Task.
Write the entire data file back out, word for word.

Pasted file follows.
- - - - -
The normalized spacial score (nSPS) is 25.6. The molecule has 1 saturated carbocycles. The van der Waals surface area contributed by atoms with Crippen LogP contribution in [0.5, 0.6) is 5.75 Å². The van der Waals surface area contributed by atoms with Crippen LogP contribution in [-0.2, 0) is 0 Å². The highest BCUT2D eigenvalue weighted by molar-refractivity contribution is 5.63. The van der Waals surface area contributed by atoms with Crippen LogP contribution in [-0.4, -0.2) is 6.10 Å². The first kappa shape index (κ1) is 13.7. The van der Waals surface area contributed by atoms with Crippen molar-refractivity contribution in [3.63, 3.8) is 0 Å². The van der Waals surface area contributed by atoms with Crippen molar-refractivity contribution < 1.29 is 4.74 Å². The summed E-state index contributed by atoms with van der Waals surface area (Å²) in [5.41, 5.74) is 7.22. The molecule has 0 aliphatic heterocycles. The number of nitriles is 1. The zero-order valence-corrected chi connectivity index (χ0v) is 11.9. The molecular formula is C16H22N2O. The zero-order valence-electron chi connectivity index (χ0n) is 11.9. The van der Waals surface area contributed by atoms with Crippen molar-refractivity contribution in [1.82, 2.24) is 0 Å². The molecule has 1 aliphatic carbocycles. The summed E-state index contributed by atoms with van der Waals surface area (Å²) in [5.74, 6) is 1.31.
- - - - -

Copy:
The normalized spacial score (nSPS) is 25.6. The molecule has 1 saturated carbocycles. The van der Waals surface area contributed by atoms with Crippen LogP contribution in [0.5, 0.6) is 5.75 Å². The van der Waals surface area contributed by atoms with Crippen LogP contribution in [-0.2, 0) is 0 Å². The highest BCUT2D eigenvalue weighted by molar-refractivity contribution is 5.63. The van der Waals surface area contributed by atoms with Crippen LogP contribution in [-0.4, -0.2) is 6.10 Å². The first kappa shape index (κ1) is 13.7. The van der Waals surface area contributed by atoms with Crippen molar-refractivity contribution in [3.63, 3.8) is 0 Å². The van der Waals surface area contributed by atoms with Crippen molar-refractivity contribution < 1.29 is 4.74 Å². The summed E-state index contributed by atoms with van der Waals surface area (Å²) in [5.41, 5.74) is 7.22. The molecule has 0 aliphatic heterocycles. The number of nitriles is 1. The zero-order valence-corrected chi connectivity index (χ0v) is 11.9. The molecular formula is C16H22N2O. The zero-order valence-electron chi connectivity index (χ0n) is 11.9. The van der Waals surface area contributed by atoms with Crippen molar-refractivity contribution in [1.82, 2.24) is 0 Å². The molecule has 1 aliphatic carbocycles. The summed E-state index contributed by atoms with van der Waals surface area (Å²) in [5.74, 6) is 1.31.